They blamed the house fire on the chimney and the brush fire on the wind, but knowing how it started didn’t undo the harm.  When the ground had stopped smoking, when the neighbors had wandered homeward, Vesta Marshall stood at the edge of the burn, looking at the only thing left standing, the long brick pipe that had made the mess.

At her side, her sister-in-law was crying quietly, her face dark and sooty, with clean, creamy rivulets marking the paths of her tears. She worried a hole in her sweater pocket and trained her eyes on her feet.  “It ain’t real,” she said again.  “It just can’t be real.”

Vesta shook her head.  “Well, it is, Katie.  Stop saying it’s not.”

She stepped away from the other and walked the burn line.  It was just a little amazing how the char met the tender spring grass.  Here is where calamity ran out of steam, she thought, and it was not so blurry a line.  What would they do now?  That house, a dried up tinder box after all, was all that she and Katie had in the world.  Until now, the two aging widows had twelve acres between them and a crooked tin roof to keep the rain off their heads.  Now all they had was the acres.

“There’s no money to rebuild,” she said to the field as much as to Katie.

Katie didn’t have words to answer, but Vesta hadn’t expected any.

She dug in her apron for her pack of cigarettes, then recalled she’d left the match book on the kitchen table earlier.  Staring down the barrel of her last smoke, she felt laughter welling inside of her.  Letting her head drop back, she opened her face to the sky and let it come.


Back at Christmas time, they were invited to a party in town, at the house of Alan and Lena Metrie, whom they had known since childhood.  It was a time-honored tradition; the Metrie’s loved to have folks over, to hear their piano put to use, to serve rich foods and sweets.  The widows were dowdily dressed, but they always felt most welcome.  Lena Metrie had a gift for kindness that never smelled of pity.  Her husband was plump and pleasant, making little jokes that were never as funny the next day, but made for rounds of laughter in the moment.

A lady writer from Richmond who was a cousin of the hostess sat amongst the circle of old friends, smiling as they retold all their stories.  She found Vesta fascinating and watched her keenly through the night.  After the last guest had inched carefully down the snowy walk, she helped Lena clean up the kitchen while Alan went through the rooms, putting out lamps and gathering stray plates and glasses.

“The widow from out in the county,” the lady writer said. “She’s quite marvelous.”

“Katie?” Lena said, climbing onto a stool to put away the punch bowl. “She was so pretty when we were girls.  Such a softness to her, those long lashes.”

“Oh, no.  I meant the other one. The taller one with the widow’s peak and the black hair.”

“Vesta,” Lena said. “I always thought she was the prettier one, too, but not everyone can see it.”

“She has a strong, intelligent way about her.”

“Count you to notice that,” Lena said.  She put the stool back in its place under a table near the back door.  Taking up a cloth to dry more dishes, she said, “They are an odd pair.  Katie’s husband, Hargrove, had asked for Vesta’s hand first, but she turned him down and told him he ought to ask Katie instead.  As I heard it, he asked her why and she said Katie was sweeter and would make him happier.  I guess he wasn’t so much in love with Vesta, after all, because he took her advice.”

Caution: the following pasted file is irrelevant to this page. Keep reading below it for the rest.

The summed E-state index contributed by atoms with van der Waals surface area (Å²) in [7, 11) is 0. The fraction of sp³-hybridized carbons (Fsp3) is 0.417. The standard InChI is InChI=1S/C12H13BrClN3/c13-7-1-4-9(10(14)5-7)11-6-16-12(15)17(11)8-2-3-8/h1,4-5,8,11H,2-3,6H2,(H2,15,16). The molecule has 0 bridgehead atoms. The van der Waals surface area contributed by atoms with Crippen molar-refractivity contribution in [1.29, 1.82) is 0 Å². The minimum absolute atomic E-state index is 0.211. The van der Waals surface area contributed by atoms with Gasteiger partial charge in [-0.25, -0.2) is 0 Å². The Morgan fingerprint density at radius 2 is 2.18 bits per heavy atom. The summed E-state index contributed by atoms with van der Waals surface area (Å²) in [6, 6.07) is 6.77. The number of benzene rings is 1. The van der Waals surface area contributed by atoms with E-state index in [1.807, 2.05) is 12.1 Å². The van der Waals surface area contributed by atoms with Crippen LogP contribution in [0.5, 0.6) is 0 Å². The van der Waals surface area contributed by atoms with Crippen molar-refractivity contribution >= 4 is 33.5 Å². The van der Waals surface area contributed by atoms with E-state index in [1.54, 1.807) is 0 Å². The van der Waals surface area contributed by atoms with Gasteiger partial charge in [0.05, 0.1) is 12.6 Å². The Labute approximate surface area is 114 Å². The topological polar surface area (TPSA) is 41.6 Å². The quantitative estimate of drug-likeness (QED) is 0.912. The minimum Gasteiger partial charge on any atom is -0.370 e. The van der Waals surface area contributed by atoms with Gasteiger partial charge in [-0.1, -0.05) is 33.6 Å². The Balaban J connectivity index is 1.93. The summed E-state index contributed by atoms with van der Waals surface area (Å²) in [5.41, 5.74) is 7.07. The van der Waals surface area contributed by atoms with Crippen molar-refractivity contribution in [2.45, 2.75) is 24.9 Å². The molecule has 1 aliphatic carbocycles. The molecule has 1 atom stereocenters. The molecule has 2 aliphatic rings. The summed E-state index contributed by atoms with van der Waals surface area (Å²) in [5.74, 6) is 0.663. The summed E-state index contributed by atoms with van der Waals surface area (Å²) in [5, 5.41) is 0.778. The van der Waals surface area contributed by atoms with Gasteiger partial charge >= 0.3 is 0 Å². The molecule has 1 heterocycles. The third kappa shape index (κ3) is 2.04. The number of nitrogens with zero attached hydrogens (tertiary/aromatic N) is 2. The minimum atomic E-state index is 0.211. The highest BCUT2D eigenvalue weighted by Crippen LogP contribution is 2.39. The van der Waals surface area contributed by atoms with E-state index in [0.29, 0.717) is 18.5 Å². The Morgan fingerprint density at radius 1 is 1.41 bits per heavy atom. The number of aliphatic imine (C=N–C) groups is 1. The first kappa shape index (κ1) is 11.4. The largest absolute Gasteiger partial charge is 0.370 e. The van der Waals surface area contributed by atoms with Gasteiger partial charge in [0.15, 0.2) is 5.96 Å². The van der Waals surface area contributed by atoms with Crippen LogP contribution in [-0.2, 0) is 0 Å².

The cousin clucked, but said nothing.

“Then, within the year, Vesta married Katie’s brother, Reese.  Hargrove was pretty well off at first, but when the market crashed, he was soon as poor as most people around here.  He and Katie made an apartment of sorts inside his father’s old house.  It was too much to try to keep a grand old place like that warm in the winter.  They got thinner and thinner, which almost made Hargrove handsome for a while.  It didn’t make him any kinder, though, and most of the town knew the way he was treating Katie.”

“How do you mean?”

“He was beating on her, not that she would tell a soul.”

They were silent for a while, stacking plates on the counter, emptying the drainer one swipe of the cloth at a time. Alan came into the room with a jovial, foolish smile on his face, but sensed that something weighty was hanging between the two women.  He slipped a few glasses into the dish water as quietly as possible and left them alone.

Lena said, “When Reese found out, he was livid.  They’re family was as poor as dirt and a little ornery, too, at least if they got riled with any liquor in their bellies.  But they never mistreated their women.”

“What happened?”

“Hargrove got met by the Marshall boys in a side street one night, got taught what a kick in the ribs feels like, a boot in your back.  They worked him over good.  He got pneumonia soon after that, though no one said it was because of the beating.”

“Is that what widowed her?”

Lena nodded.  “Vesta insisted Katie come live with she and Reese out at their place on Coolidge Road.  Just a little cottage and a handful of acres.  They put up a wall to make her something of a room and she brought a bed from the old mansion.  I remember working my garden and watching Reese’s truck roll past with that big mahogany headboard dangling over the side.  If it didn’t fall off before he got up the mountain, I said to myself, it would be a miracle.”